Category Archives: Living/moving abroad

Update: still no news – heading west

So I know many people want to know what’s going on with us – whether we’re going to be able to stay in the US or if we’re homeward bound on 15 October. Well, we’d like to know too! 

We’d like to know if we have to break our lease on our apartment, confirm our packers and buy airplane tickets. We’d like to know whether we should plan a goodbye or a celebration party, and start saying goodbye to our favourite places and restaurants. I’d like to know if I really have to use up everything in the freezer and store cupboard (I was going to title this post ‘we can’t leave now, I just bought a bulk packet of rice/pasta/dishwasher tablets’).

But our last-ditched effort to get a visa is still ongoing. Further information was requested on our latest application and once this has gone in, they have another 15 days to make a decision. So we won’t know whether we’re staying or going until the beginning of October…

Uncertainty really sucks.

So, we’re doing what people have always done in times of uncertainty – heading west!

The plan is to fly to Chicago, drive to Madison Wisconsin (where R spent a year of his childhood), head from there all the way to South Dakota to explore the Badlands and Black Hills, and from there make it to Yellowstone!!

After that we’re not sure, but we might visit Salt Lake City, Denver, Kansas City, or Omaha on our way back to Chicago.

We have 14 days for this adventure. I learned to drive so R and I can share the driving. So here we go!

Possessions and Moving Abroad

Keep nothing in your house that you do not know to be useful or believe to be beautiful. (William Morris)

I’m not a materialistic person, and this quotation from William Morris has always been my guide for keeping my home free of ‘clutter’. It’s been very useful over the last couple of years – R and I moved to a new flat in London just nine months before we moved to America and had little trouble throwing away what things we had allowed to accumulate over our first three years of living together, which kept the cost of moving down considerably. And then, of course, came the move to America – we threw even more stuff out before the shipping company arrived.

I certainly surround myself with useful things. My college room was once described as ‘efficient’ – which was not meant as a compliment. So when I was younger I experimented with throws and canvas lamp shades, and wind chimes and dream catchers, because I thought I should – but I only discovered that I hate the dust they inevitably collect. I hadn’t really developed my own taste, didn’t fully and truly believe these things to be beautiful, and so had no business keeping them.

My taste, it turns out, is for the efficient, the spare, the perfectly designed. I have few ornaments or pictures in my home, but those I’ll never get rid of include a satisfyingly squat and heavy blown-glass penguin paper weight in black and white, and a black and white abstract painting of camels by a Canarian painter called Manrique (see Lanzarote’s tourist information pages for further information about this painter).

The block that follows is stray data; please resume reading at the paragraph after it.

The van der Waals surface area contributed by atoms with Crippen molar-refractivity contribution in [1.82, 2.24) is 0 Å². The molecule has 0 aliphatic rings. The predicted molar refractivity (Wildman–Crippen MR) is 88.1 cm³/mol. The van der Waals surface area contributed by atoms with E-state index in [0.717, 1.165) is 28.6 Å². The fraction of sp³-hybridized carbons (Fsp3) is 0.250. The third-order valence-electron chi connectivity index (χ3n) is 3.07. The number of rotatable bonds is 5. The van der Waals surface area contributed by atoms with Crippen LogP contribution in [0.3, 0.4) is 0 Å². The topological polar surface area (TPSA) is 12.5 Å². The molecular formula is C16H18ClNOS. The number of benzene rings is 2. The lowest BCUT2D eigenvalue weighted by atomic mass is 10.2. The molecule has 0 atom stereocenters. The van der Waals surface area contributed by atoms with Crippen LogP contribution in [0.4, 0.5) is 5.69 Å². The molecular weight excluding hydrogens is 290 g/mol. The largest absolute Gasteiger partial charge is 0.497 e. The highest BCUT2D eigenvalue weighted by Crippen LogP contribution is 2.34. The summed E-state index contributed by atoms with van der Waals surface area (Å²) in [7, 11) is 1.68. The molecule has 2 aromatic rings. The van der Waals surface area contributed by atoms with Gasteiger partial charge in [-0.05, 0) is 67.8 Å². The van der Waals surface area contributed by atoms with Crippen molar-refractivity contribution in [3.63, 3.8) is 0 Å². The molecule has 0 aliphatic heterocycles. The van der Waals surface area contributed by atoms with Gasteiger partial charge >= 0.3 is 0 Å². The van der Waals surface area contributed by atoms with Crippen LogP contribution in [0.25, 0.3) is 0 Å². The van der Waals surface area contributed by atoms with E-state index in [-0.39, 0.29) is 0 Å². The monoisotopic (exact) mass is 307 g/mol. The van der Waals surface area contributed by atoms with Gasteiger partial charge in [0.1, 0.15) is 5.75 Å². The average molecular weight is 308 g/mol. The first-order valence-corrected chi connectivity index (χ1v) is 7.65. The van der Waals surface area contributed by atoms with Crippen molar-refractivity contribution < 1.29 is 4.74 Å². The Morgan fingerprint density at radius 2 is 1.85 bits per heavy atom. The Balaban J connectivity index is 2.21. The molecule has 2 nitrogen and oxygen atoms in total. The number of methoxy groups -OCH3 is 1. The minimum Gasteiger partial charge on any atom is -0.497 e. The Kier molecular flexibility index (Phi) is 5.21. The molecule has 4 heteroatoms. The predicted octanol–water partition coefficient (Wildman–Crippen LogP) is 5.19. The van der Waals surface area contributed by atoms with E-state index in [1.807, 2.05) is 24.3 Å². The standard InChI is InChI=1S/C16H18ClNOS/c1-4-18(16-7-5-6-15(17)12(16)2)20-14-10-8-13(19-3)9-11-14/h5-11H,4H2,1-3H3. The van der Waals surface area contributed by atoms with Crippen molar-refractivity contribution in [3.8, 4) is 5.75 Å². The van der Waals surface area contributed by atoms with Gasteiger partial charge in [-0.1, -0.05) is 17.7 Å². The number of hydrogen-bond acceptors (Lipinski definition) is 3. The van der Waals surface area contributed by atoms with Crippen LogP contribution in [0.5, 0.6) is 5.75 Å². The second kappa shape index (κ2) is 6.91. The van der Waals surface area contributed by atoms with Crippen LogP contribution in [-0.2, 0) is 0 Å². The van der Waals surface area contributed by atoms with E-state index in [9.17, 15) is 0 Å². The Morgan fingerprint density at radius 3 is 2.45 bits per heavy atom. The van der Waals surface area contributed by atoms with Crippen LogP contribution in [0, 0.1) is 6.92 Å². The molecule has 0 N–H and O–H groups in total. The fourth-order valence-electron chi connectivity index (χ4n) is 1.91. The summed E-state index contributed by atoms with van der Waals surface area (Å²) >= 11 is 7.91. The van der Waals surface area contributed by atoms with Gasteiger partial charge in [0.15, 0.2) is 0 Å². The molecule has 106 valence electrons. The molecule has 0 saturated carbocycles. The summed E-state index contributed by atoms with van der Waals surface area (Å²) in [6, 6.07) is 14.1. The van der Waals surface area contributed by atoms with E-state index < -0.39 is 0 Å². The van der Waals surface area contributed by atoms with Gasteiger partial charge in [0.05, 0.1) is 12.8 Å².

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To break up the monochrome there’s also a beautiful canvas painted by my sister-in-law in imitation of Edward Ruscha – gradations of blue into white into pink and red, which inspired us to be bolder than usual in our most recent choice of a bedroom color scheme.

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Useful things can also be beautiful. I have some lovely blue ceramic bowls bought for me by my sister that I love to use for chips or guacamole, and a really elegant, fluted crystal decanter from a friend to mark my wedding. I also love the simple, blue glass tea light holders this friend bought me, and the satisfying, rustic-looking baking dish my husband and I bought when we had first decided to live together. And my books – whatever they now look like on the outside, having been faded by sunshine and warped by the sea air on holiday – are beautiful on the inside as well as essential in my line of work.

As you might gather from the above, things given to me by people I love are also things I find to be beautiful – especially as people who buy me presents usually know me well enough to appreciate my taste for the simple and well designed, potentially useful gift! When we left the UK we were given some wonderful coasters – some Union Jack, and others from Oxford with just the names of Oxford places printed in white on a black background. And this Christmas I received many beautiful book-themed presents – I think all of them were also useful!

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In the US we’ve been careful not to buy too much. If we bought a DVD player it wouldn’t work with our UK DVDs, and if we bought American DVDs… you get the picture. We’re considered unusual in that we don’t have a television and cable service – but our little (shared) laptop and Netflix are fine substitutes. We had to buy all new furniture as furnished flats turned out to be a rarity in DC (we left our furniture at home for our tenants), but we really kept this to a minimum as we were only going to be here temporarily.

Sometimes I do wish we would stay around somewhere long enough for me to nest. When furnishing both our first owned flat and this DC apartment I’ve had to keep religiously to the ‘things you know to be useful’ creed, and resist my urge to buy beautiful things. Both times we knew we were furnishing for temporary residence, and so mainly relied on IKEA. It’s fashionable to rather disdain IKEA, and I certainly hate their shopping experience (being forced to follow their idea of the ideal route makes me rebellious), but IKEA design tends to suit me. It’s all clean lines, wood, bright colours here and there, serviceable book cases and kitchen counters – and cheap enough to not worry that you’re only going to be using it for 18 months.

Now that we’re maybe heading home and I’m thinking about packing up, I’m grateful again for our lack of clutter. Some ‘stuff’ has accrued over our time here, but by following Morris’s advice, I think we’ll be able to ditch what we don’t need pretty easily. Meaning we’ll have space for future purchases of useful and beautiful things as we enter the next chapter of our lives.

Taking stock